Driver wages and benefits remain a top cost for commercial carriers and a top concern for drivers, who are becoming more and more difficult to find. To further compound an already big issue in the industry, trucking’s longstanding per-mile, activity-based compensation structure for drivers can be not only inconsistent, but it can be incredibly confusing at times.
A recurring theme in the American Transportation Research Institute’s (ATRI) “Operational Cost of Trucking” analysis, driver compensation has consistently represented the highest percentage of a fleet’s cost per mile. According to ATRI’s 2020 analysis, in 2019, private fleet drivers were paid approximately $1.35 per mile in combined wages, benefits, and bonuses, while for-hire drivers were paid an average of 69.3 cents per mile in combined wages and benefits.
Combined driver wages and benefits for for-hire fleets decreased slightly in 2019 from an all-time high of 77.6 cents per mile in 2018; however, bonuses for drivers universally increased, with retention bonuses increasing more than 80%, ATRI noted.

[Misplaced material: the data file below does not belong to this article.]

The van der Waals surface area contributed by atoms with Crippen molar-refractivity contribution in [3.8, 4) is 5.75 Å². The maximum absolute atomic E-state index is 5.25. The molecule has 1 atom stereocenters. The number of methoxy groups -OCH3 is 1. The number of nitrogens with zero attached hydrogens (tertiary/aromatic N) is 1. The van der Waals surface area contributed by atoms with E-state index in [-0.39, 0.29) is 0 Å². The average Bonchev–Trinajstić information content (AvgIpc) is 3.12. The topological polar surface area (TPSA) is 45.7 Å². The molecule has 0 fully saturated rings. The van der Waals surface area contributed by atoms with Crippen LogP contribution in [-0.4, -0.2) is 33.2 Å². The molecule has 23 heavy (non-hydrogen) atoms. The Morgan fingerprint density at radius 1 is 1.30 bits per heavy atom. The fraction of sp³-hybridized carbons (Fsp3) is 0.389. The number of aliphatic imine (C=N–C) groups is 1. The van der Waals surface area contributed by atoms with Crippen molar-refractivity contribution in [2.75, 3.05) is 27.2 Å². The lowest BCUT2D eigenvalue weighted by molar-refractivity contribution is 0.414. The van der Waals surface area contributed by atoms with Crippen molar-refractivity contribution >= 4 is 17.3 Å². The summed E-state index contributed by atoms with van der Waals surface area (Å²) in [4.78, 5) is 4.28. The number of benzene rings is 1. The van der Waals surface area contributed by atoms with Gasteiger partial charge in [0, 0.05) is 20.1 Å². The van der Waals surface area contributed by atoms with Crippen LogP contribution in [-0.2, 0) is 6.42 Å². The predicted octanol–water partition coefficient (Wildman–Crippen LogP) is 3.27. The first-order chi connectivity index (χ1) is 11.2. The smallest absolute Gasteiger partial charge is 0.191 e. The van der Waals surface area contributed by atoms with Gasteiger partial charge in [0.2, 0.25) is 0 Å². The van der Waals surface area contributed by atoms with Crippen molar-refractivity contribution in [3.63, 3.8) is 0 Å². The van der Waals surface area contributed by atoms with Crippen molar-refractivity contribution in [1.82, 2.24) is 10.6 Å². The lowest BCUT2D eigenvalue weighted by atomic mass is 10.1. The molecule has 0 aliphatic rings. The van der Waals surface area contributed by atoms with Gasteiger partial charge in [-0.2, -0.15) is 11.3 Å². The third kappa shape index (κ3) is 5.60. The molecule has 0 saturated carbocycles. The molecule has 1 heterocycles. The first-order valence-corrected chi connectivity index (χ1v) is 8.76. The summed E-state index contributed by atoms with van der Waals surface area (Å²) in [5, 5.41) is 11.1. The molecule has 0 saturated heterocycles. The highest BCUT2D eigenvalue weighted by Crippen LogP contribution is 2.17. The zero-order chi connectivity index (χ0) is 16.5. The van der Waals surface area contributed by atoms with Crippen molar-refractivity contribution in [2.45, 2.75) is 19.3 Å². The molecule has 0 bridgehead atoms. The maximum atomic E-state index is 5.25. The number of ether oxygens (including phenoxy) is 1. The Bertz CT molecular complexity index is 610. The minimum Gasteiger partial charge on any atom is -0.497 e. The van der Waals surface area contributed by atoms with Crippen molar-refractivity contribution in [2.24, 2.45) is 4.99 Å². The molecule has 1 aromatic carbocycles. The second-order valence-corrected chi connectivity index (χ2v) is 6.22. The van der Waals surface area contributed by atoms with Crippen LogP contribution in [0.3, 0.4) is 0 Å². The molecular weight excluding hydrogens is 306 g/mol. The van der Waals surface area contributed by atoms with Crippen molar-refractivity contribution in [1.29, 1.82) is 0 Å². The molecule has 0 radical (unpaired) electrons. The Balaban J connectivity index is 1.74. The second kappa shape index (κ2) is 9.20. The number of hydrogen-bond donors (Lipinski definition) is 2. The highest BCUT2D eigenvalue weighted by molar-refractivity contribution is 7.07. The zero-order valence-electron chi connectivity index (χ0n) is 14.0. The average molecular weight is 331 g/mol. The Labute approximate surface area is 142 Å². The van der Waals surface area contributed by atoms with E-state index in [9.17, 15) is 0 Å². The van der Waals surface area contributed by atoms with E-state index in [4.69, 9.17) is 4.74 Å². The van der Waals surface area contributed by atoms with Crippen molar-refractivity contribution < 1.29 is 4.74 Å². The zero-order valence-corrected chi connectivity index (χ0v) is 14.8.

Overall, data from the latest American Trucking Associations’ (ATA) Driver Compensation Study shows that, in general, driver pay has climbed as rising demand for freight transportation services has increased the competition for increasingly scarce drivers.
According to ATA Chief Economist Bob Costello, the most recent survey, which includes data from more than 100,000 drivers, shows that fleets are boosting pay, improving benefit packages, and offering incentives to recruit and retain safe and experienced drivers. ATA’s study shows that the median salary for a truckload driver working a national, irregular route was more than $53,000, a $7,000 increase from ATA’s last survey, which covered annual pay for 2013. A private fleet driver saw their pay rise to more than $86,000 from $73,000 or a gain of nearly 18%, ATA stated.
The National Transportation Institute (NTI) tracks more than 125 different attributes of the pay package for company truck drivers and owner-operator compensation changes in the industry. NTI works with fleets to help them navigate driver wages, accessorial pay, benefit costs, and personnel policies—everything from pay per mile and per hour to 401(k) plans and detention pay/policies.